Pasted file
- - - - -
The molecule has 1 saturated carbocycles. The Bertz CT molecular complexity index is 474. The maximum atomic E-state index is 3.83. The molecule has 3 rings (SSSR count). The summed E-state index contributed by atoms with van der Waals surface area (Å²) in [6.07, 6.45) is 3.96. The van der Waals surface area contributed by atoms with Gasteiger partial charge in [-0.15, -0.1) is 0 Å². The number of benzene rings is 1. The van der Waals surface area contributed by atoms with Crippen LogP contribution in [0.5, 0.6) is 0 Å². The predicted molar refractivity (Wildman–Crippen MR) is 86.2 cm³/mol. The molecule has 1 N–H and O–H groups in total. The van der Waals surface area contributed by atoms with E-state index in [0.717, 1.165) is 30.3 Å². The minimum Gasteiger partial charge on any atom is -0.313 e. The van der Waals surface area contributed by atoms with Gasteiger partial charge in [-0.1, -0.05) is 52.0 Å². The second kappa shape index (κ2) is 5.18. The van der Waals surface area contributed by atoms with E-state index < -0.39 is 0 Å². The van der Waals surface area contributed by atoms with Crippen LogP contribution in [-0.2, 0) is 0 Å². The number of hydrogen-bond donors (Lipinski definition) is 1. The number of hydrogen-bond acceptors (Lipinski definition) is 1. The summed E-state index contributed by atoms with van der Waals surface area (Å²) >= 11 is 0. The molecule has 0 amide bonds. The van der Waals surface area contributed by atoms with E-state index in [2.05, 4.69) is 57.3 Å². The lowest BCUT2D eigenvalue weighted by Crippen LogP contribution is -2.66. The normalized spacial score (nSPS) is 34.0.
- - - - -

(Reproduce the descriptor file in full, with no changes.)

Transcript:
The molecule has 1 saturated carbocycles. The Bertz CT molecular complexity index is 474. The maximum atomic E-state index is 3.83. The molecule has 3 rings (SSSR count). The summed E-state index contributed by atoms with van der Waals surface area (Å²) in [6.07, 6.45) is 3.96. The van der Waals surface area contributed by atoms with Gasteiger partial charge in [-0.15, -0.1) is 0 Å². The number of benzene rings is 1. The van der Waals surface area contributed by atoms with Crippen LogP contribution in [0.5, 0.6) is 0 Å². The predicted molar refractivity (Wildman–Crippen MR) is 86.2 cm³/mol. The molecule has 1 N–H and O–H groups in total. The van der Waals surface area contributed by atoms with E-state index in [0.717, 1.165) is 30.3 Å². The minimum Gasteiger partial charge on any atom is -0.313 e. The van der Waals surface area contributed by atoms with Gasteiger partial charge in [-0.1, -0.05) is 52.0 Å². The second kappa shape index (κ2) is 5.18. The van der Waals surface area contributed by atoms with E-state index < -0.39 is 0 Å². The van der Waals surface area contributed by atoms with Crippen LogP contribution in [-0.2, 0) is 0 Å². The number of hydrogen-bond donors (Lipinski definition) is 1. The number of hydrogen-bond acceptors (Lipinski definition) is 1. The summed E-state index contributed by atoms with van der Waals surface area (Å²) >= 11 is 0. The molecule has 0 amide bonds. The van der Waals surface area contributed by atoms with E-state index in [2.05, 4.69) is 57.3 Å². The lowest BCUT2D eigenvalue weighted by Crippen LogP contribution is -2.66. The normalized spacial score (nSPS) is 34.0.